Olivia Ritter: Be Uncomfortable

Because of a Ferris Scholarship and a Hohenberg Foundation Summer Traveling Fellowship, Design Arts student Olivia Ritter was able to spend her summer in Israel focusing on sustainability and sculpture with Desert Days Eco-village. Olivia went through a formal application process and was chosen by MCA Student Affairs for the Hohenberg award, after which she received the Ferris Summer Internship award. We are thankful to our donors for making trips like this possible. Read about Olivia’s exciting opportunity below!

How did you find out about this internship?

Over the past semester, I had done lots of research on traveling with a limited budget. I found websites like “Go Abroad” and “All Hands Volunteers,” but they all seemed trendy and much too overpriced. After hours of online research, I ended up finding a small organization called GoEco that provided various trips around the world, some cheaper and some more expensive. I ended up finding Desert Days Eco-village, a small up and coming community that allowed volunteers to build infrastructures, sculptures, and re-purpose pre existing structures out of the local materials.

What did you do to make this internship happen?

I sent in letters of recommendation and provided research on personal and external objectives, passions for wanting to visit, and basic proof of a willingness to work hard.

What types of projects did you work on?

The majority of the work included creating the mud mixtures, which were dirt (clay), hay, sand, and water. From this mixture, we built an outdoor sofa set with a table, reformed existing buildings, created the desert days sign, built an ornamental mirror for the homes, created a fully working kitchen, and built various other sculptures.

Were there any surprises on the job that you weren’t expecting?

I know personally, I did not think I would do any long hikes, but ended up solo-hiking from the West coast of Israel to the East coast of Israel in three days. What did I have with me to guide me across the country? A Hebrew map (all I could find), a compass, and a backpack with some food, a hammock, and a pair of socks. I think the most unexpected occurrence was how relaxed and trusting of myself I was to know that I could protect myself if in danger, but appreciate the beauty of my surroundings when I wasn’t. Even at night, I experienced hyenas, wild bores, snakes, etc., but, unlike when I hiked the Appalachian Trail, I realized: how could nature and living in the wilderness be such a fearful and foreign place? Something so natural, yet seemingly uncomfortable, in relation to the bustling city.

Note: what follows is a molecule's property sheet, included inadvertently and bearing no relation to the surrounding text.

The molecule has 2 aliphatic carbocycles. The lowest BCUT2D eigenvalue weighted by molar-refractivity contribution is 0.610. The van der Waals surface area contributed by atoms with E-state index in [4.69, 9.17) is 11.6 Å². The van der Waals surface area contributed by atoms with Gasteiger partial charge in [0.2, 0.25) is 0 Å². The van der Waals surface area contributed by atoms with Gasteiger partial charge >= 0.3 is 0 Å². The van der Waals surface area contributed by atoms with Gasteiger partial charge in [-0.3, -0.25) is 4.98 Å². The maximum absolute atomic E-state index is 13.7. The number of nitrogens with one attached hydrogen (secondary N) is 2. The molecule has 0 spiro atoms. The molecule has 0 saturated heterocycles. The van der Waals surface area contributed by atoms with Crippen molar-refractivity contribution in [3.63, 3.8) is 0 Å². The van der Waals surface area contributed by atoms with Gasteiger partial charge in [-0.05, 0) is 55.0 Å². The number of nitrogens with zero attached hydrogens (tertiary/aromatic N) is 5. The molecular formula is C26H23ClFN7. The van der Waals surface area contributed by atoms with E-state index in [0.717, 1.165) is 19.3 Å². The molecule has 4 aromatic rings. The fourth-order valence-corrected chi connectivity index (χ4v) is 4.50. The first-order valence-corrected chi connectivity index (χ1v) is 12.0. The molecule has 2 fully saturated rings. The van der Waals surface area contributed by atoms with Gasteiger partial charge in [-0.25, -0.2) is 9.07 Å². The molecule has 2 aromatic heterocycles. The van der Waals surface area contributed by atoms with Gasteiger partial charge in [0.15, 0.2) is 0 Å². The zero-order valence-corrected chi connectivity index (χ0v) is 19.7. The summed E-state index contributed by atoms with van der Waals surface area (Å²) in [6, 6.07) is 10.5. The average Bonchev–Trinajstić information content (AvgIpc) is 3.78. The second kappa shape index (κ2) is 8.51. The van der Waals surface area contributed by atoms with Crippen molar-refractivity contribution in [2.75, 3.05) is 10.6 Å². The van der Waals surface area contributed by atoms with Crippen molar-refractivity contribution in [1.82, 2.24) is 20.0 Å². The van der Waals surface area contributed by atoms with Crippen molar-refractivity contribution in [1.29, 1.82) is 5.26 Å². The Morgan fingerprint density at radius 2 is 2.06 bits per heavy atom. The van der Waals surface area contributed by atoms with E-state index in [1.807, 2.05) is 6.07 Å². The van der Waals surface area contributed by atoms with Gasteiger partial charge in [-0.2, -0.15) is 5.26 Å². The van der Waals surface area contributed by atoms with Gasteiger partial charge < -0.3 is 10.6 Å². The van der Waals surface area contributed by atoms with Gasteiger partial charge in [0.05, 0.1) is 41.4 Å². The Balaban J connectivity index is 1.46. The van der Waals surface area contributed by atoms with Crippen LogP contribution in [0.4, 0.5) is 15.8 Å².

What was your favorite thing about living in Israel?

Realizing how different the perception of Israel is in relation to how it’s perceived via U.S. propaganda. I hitchhiked quite a bit in Israel, perhaps ignorantly; however, it’s very common for the people to help one another out if they are on the side of the road or really need assistance in any way. After hitchhiking all day pre-hiking adventure, I was walking through the city, and a man spoke to me and provided me lunch and a nice conversation. He ended up taking me to a place on the beach I could sleep on that would not kick me out for sleeping over night. As skeptical as I generally am, it seemed that throughout the trip, the people provided soulful guidance.

How did the internship affect your career or life plans?

This trip further helped me see the importance of travel as a lifestyle and knowing that wherever you go, there will be an opportunity for you if you look hard enough.

How did MCA prepare you for this internship?

MCA helped me obtain the funding for the trip, and provided excitement for pursuing my goals.

What advice would you have for students who want to pursue a similar internship?

Of all the things to focus on, it is most important to do the uncomfortable. To do the things that are so different from what you do everyday, that it almost seems unrealistic. Once you realize how capable of an individual you are to pursue the unknown, the possibilities in this world are infinite. Actions precede feelings. I can choose to feel afraid anywhere, in my home, on the streets, in the middle of the woods, but if you aren’t living in excitement but instead living with a false sense of security, are you truly living?

What’s your dream job after graduation?

The dream job is one that isn’t a job at all, but instead a way of living. It’s important to realize that humans aren’t meant for a monopathic lifestyle or narrowed-discipline, but a polymathic lifestyle. As a child, we grow up creating and desiring a wide variety of interests, but slowly they become narrowed down to one routine. It’s important to keep this investigative and creative child within all of us as a base for living and to pair it with the discerned and skeptic eye. Eventually, I would like to form an independent schooling system that focuses on integrating the relationship of courses and teaches each student the significance of expertise in various subjects, similar to that of the Renaissance Man and Aristotelian style methods. With lesser knowledge comes greater fear, and if you make the action to pursue your passion while eliminating your inhibitions, you can do anything.

 


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